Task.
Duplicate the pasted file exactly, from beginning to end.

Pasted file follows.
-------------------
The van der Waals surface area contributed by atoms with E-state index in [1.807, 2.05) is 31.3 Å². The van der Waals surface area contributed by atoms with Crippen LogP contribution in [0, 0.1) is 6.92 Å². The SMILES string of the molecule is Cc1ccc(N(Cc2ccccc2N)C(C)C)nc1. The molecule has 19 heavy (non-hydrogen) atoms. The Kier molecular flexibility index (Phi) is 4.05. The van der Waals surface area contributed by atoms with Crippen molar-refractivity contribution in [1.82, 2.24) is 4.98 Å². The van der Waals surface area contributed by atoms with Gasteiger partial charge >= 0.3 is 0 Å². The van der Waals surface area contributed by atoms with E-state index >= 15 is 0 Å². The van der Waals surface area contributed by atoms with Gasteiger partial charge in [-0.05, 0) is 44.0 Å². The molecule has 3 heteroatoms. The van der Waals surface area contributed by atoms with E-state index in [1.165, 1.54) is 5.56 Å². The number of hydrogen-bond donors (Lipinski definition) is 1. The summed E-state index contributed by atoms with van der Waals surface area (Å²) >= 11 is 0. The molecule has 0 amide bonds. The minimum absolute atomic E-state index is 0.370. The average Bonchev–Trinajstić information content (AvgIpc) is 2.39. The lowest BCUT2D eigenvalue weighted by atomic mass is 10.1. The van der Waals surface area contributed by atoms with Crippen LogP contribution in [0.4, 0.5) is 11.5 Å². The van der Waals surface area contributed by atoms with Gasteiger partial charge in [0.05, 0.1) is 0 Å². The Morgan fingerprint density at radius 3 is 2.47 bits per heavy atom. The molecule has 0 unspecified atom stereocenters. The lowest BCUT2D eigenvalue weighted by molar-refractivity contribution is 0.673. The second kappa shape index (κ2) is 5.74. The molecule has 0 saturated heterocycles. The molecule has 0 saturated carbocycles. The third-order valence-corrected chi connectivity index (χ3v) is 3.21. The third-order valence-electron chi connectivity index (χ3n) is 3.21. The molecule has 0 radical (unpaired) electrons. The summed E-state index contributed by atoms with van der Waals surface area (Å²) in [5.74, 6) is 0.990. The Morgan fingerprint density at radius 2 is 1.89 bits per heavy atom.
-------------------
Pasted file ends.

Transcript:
The van der Waals surface area contributed by atoms with E-state index in [1.807, 2.05) is 31.3 Å². The van der Waals surface area contributed by atoms with Crippen LogP contribution in [0, 0.1) is 6.92 Å². The SMILES string of the molecule is Cc1ccc(N(Cc2ccccc2N)C(C)C)nc1. The molecule has 19 heavy (non-hydrogen) atoms. The Kier molecular flexibility index (Phi) is 4.05. The van der Waals surface area contributed by atoms with Crippen molar-refractivity contribution in [1.82, 2.24) is 4.98 Å². The van der Waals surface area contributed by atoms with Gasteiger partial charge >= 0.3 is 0 Å². The van der Waals surface area contributed by atoms with E-state index >= 15 is 0 Å². The van der Waals surface area contributed by atoms with Gasteiger partial charge in [-0.05, 0) is 44.0 Å². The molecule has 3 heteroatoms. The van der Waals surface area contributed by atoms with E-state index in [1.165, 1.54) is 5.56 Å². The number of hydrogen-bond donors (Lipinski definition) is 1. The summed E-state index contributed by atoms with van der Waals surface area (Å²) >= 11 is 0. The molecule has 0 amide bonds. The minimum absolute atomic E-state index is 0.370. The average Bonchev–Trinajstić information content (AvgIpc) is 2.39. The lowest BCUT2D eigenvalue weighted by atomic mass is 10.1. The van der Waals surface area contributed by atoms with Crippen LogP contribution in [0.4, 0.5) is 11.5 Å². The van der Waals surface area contributed by atoms with Gasteiger partial charge in [0.05, 0.1) is 0 Å². The Morgan fingerprint density at radius 3 is 2.47 bits per heavy atom. The molecule has 0 unspecified atom stereocenters. The lowest BCUT2D eigenvalue weighted by molar-refractivity contribution is 0.673. The second kappa shape index (κ2) is 5.74. The molecule has 0 saturated heterocycles. The molecule has 0 saturated carbocycles. The third-order valence-corrected chi connectivity index (χ3v) is 3.21. The third-order valence-electron chi connectivity index (χ3n) is 3.21. The molecule has 0 radical (unpaired) electrons. The summed E-state index contributed by atoms with van der Waals surface area (Å²) in [5.74, 6) is 0.990. The Morgan fingerprint density at radius 2 is 1.89 bits per heavy atom.